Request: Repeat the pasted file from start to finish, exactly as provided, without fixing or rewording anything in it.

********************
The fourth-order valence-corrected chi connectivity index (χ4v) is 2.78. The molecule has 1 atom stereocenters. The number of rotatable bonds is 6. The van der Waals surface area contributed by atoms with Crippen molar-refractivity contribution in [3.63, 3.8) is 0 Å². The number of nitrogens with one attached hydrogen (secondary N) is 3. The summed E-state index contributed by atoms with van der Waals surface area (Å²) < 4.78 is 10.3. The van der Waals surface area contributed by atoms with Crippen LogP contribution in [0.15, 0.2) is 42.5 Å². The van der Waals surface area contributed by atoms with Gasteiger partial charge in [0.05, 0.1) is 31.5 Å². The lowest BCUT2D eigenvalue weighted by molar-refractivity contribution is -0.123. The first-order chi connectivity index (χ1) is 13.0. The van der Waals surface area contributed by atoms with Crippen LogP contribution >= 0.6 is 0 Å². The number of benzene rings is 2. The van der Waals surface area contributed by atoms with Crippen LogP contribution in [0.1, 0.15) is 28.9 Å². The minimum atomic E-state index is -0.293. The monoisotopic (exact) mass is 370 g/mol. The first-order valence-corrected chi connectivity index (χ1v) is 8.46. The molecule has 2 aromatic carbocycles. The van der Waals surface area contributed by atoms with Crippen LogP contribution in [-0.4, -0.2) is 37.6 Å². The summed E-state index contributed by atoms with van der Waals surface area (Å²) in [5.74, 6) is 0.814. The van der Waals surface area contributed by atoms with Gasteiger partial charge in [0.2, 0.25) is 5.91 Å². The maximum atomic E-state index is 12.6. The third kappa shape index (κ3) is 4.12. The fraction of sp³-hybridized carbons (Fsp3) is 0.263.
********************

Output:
The fourth-order valence-corrected chi connectivity index (χ4v) is 2.78. The molecule has 1 atom stereocenters. The number of rotatable bonds is 6. The van der Waals surface area contributed by atoms with Crippen molar-refractivity contribution in [3.63, 3.8) is 0 Å². The number of nitrogens with one attached hydrogen (secondary N) is 3. The summed E-state index contributed by atoms with van der Waals surface area (Å²) < 4.78 is 10.3. The van der Waals surface area contributed by atoms with Crippen LogP contribution in [0.15, 0.2) is 42.5 Å². The van der Waals surface area contributed by atoms with Gasteiger partial charge in [0.05, 0.1) is 31.5 Å². The lowest BCUT2D eigenvalue weighted by molar-refractivity contribution is -0.123. The first-order chi connectivity index (χ1) is 13.0. The van der Waals surface area contributed by atoms with Crippen LogP contribution >= 0.6 is 0 Å². The number of benzene rings is 2. The van der Waals surface area contributed by atoms with Crippen LogP contribution in [0.1, 0.15) is 28.9 Å². The minimum atomic E-state index is -0.293. The monoisotopic (exact) mass is 370 g/mol. The first-order valence-corrected chi connectivity index (χ1v) is 8.46. The molecule has 2 aromatic carbocycles. The van der Waals surface area contributed by atoms with Crippen LogP contribution in [-0.4, -0.2) is 37.6 Å². The summed E-state index contributed by atoms with van der Waals surface area (Å²) in [5.74, 6) is 0.814. The van der Waals surface area contributed by atoms with Gasteiger partial charge in [0.2, 0.25) is 5.91 Å². The maximum atomic E-state index is 12.6. The third kappa shape index (κ3) is 4.12. The fraction of sp³-hybridized carbons (Fsp3) is 0.263.